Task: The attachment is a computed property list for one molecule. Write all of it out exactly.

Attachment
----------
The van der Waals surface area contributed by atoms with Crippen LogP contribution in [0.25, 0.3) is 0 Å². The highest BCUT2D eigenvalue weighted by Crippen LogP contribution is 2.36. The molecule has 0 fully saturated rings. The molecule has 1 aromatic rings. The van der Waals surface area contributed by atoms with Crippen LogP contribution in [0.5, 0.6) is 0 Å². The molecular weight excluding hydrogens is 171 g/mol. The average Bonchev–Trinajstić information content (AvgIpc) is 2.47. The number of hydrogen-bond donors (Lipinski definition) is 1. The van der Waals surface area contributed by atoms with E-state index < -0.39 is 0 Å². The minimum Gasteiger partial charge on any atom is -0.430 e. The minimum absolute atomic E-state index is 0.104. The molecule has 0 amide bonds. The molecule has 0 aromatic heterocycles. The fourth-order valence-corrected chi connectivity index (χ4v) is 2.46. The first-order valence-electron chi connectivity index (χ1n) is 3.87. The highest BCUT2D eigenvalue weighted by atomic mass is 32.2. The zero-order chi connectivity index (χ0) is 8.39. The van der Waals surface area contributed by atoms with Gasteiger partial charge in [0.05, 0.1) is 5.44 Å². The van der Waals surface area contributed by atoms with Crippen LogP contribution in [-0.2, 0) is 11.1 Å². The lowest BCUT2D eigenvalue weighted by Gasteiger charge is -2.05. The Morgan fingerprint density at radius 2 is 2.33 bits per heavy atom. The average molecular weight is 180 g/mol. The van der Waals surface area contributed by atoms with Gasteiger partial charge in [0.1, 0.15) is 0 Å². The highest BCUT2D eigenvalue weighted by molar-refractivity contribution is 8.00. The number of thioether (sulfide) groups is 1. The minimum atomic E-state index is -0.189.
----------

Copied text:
The van der Waals surface area contributed by atoms with Crippen LogP contribution in [0.25, 0.3) is 0 Å². The highest BCUT2D eigenvalue weighted by Crippen LogP contribution is 2.36. The molecule has 0 fully saturated rings. The molecule has 1 aromatic rings. The van der Waals surface area contributed by atoms with Crippen LogP contribution in [0.5, 0.6) is 0 Å². The molecular weight excluding hydrogens is 171 g/mol. The average Bonchev–Trinajstić information content (AvgIpc) is 2.47. The number of hydrogen-bond donors (Lipinski definition) is 1. The van der Waals surface area contributed by atoms with E-state index < -0.39 is 0 Å². The minimum Gasteiger partial charge on any atom is -0.430 e. The minimum absolute atomic E-state index is 0.104. The molecule has 0 amide bonds. The molecule has 0 aromatic heterocycles. The fourth-order valence-corrected chi connectivity index (χ4v) is 2.46. The first-order valence-electron chi connectivity index (χ1n) is 3.87. The highest BCUT2D eigenvalue weighted by atomic mass is 32.2. The zero-order chi connectivity index (χ0) is 8.39. The van der Waals surface area contributed by atoms with Gasteiger partial charge in [0.05, 0.1) is 5.44 Å². The van der Waals surface area contributed by atoms with Crippen LogP contribution in [-0.2, 0) is 11.1 Å². The lowest BCUT2D eigenvalue weighted by Gasteiger charge is -2.05. The Morgan fingerprint density at radius 2 is 2.33 bits per heavy atom. The average molecular weight is 180 g/mol. The van der Waals surface area contributed by atoms with Gasteiger partial charge in [0.1, 0.15) is 0 Å². The highest BCUT2D eigenvalue weighted by molar-refractivity contribution is 8.00. The number of thioether (sulfide) groups is 1. The minimum atomic E-state index is -0.189.